Mexico is one of the biggest vacation destinations in the world, and as such it attracts droves of tourists…and, sadly, more than a few fraudsters. They follow the tourists and timeshare/vacation owners, and operate on an opportunistic basis. Not to worry, however; we have all the information you will need to recognize and avoid scammers and fraudulent schemes.
Airport transfer scams
If you have pre-booked your link transport to get you from the airport to the hotel, make sure you double check your confirmation against the reservation list of anyone who approaches you or you could end up paying twice! Check their reservation list and ID before you enter their vehicle!
Rental Scams Affecting Vacations to Mexico
If you use a reputable rental agency (no matter which end of the deal you’re on) you shouldn’t have any issues with rental scammers. For reference, rental scams either take the form of someone trying to levy a finders fee for a third party renter that never appears, or an individual renting out a property that is uninhabitable, that is double booked, or that is not theirs at all.
Mexican timeshare scams have become a dying breed; the country was once plagued by them, but after a concentrated effort from local and federal authorities, and of course the industry itself, there has been a marked decrease. These days the biggest timeshare based scams are cancellation scams which try to take advantage of people looking to be rid of their memberships and timeshares. Avoiding these scams is easy; cancellation businesses are either providing a service you do not need (if you are within the cooling off period), or one that they cannot legally provide (if you are out with the cooling period) so do not trust them at all!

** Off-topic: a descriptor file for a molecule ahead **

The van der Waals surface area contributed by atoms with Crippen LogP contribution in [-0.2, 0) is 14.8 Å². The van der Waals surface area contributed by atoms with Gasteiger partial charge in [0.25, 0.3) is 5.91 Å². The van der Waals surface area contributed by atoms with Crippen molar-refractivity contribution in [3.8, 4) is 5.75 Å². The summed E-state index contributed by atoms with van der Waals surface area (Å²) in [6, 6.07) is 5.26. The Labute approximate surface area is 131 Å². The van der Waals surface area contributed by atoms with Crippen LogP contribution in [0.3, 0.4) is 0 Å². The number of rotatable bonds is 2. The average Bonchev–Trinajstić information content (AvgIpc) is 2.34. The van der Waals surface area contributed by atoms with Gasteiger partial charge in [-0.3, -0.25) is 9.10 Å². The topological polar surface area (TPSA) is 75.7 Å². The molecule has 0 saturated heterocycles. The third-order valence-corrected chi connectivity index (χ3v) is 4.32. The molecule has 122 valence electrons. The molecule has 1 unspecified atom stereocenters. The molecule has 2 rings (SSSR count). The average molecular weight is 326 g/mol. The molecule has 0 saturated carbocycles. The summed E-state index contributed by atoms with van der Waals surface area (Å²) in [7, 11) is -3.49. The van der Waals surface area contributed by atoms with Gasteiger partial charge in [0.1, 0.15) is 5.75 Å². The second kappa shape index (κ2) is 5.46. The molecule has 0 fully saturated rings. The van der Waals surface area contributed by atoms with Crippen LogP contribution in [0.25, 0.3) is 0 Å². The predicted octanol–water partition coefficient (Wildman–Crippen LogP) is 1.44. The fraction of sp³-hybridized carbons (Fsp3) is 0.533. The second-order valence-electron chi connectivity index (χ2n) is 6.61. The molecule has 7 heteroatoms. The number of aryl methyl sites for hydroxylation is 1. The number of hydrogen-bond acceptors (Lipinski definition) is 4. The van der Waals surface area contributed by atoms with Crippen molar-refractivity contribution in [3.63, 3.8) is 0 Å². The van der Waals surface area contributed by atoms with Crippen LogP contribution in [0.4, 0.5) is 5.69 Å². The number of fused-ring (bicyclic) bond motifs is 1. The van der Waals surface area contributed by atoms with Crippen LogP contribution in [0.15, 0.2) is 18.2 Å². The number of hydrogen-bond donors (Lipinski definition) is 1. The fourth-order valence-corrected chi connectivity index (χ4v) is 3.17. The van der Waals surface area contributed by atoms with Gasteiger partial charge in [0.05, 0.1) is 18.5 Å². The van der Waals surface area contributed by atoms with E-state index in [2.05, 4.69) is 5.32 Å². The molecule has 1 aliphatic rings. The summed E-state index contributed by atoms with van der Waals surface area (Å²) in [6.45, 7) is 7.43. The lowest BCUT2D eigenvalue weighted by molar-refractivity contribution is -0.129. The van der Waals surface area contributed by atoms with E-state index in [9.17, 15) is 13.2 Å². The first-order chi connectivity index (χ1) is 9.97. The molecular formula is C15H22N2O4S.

Credit Card Scams
Credit card scams may be the single biggest fraudulent activity in the world, and Mexico is no exception to this. You should be careful about how use your card both online and in Mexico; check that all websites and portals are secure before you enter card details to book accommodation or flights, and be careful about who you give your details to when you pay for tickets to an attraction, show, or tour. Remember that most places have wireless card readers now! Use your credit card where ever possible as this offers some protection against fraud.
So, what’s your experience of scams? Do you have advice for fellow travelers?